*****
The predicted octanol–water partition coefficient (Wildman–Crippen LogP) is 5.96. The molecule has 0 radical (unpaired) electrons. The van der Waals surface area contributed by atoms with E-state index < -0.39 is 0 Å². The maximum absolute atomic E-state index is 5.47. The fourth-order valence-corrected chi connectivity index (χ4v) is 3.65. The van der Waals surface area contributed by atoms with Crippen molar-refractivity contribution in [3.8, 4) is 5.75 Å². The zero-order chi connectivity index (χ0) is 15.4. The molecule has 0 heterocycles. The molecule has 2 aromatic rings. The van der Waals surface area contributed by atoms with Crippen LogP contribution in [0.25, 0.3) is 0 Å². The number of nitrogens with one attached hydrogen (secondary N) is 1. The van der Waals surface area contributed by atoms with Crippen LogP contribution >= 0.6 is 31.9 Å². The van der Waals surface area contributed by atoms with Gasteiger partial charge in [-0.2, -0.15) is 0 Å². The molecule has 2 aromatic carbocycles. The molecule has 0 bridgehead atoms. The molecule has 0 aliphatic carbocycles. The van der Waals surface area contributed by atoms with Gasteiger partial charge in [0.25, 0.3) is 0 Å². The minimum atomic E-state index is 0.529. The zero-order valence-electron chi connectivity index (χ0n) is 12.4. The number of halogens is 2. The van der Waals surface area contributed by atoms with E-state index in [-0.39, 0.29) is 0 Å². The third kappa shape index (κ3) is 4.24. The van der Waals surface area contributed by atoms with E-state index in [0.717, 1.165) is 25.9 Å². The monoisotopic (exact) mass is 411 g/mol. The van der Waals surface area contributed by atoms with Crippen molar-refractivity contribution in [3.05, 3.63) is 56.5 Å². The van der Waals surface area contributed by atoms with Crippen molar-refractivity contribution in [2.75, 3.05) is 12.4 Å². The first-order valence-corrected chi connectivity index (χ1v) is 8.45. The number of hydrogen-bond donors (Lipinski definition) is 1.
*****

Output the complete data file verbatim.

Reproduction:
The predicted octanol–water partition coefficient (Wildman–Crippen LogP) is 5.96. The molecule has 0 radical (unpaired) electrons. The van der Waals surface area contributed by atoms with E-state index < -0.39 is 0 Å². The maximum absolute atomic E-state index is 5.47. The fourth-order valence-corrected chi connectivity index (χ4v) is 3.65. The van der Waals surface area contributed by atoms with Crippen molar-refractivity contribution in [3.8, 4) is 5.75 Å². The zero-order chi connectivity index (χ0) is 15.4. The molecule has 0 heterocycles. The molecule has 2 aromatic rings. The van der Waals surface area contributed by atoms with Crippen LogP contribution in [0.25, 0.3) is 0 Å². The number of nitrogens with one attached hydrogen (secondary N) is 1. The van der Waals surface area contributed by atoms with Crippen LogP contribution >= 0.6 is 31.9 Å². The van der Waals surface area contributed by atoms with Gasteiger partial charge in [-0.2, -0.15) is 0 Å². The molecule has 2 aromatic carbocycles. The molecule has 0 bridgehead atoms. The molecule has 0 aliphatic carbocycles. The van der Waals surface area contributed by atoms with Gasteiger partial charge in [0.25, 0.3) is 0 Å². The minimum atomic E-state index is 0.529. The zero-order valence-electron chi connectivity index (χ0n) is 12.4. The number of halogens is 2. The van der Waals surface area contributed by atoms with E-state index in [-0.39, 0.29) is 0 Å². The third kappa shape index (κ3) is 4.24. The van der Waals surface area contributed by atoms with E-state index in [0.717, 1.165) is 25.9 Å². The monoisotopic (exact) mass is 411 g/mol. The van der Waals surface area contributed by atoms with Crippen molar-refractivity contribution in [3.05, 3.63) is 56.5 Å². The van der Waals surface area contributed by atoms with Crippen molar-refractivity contribution in [2.75, 3.05) is 12.4 Å². The first-order valence-corrected chi connectivity index (χ1v) is 8.45. The number of hydrogen-bond donors (Lipinski definition) is 1.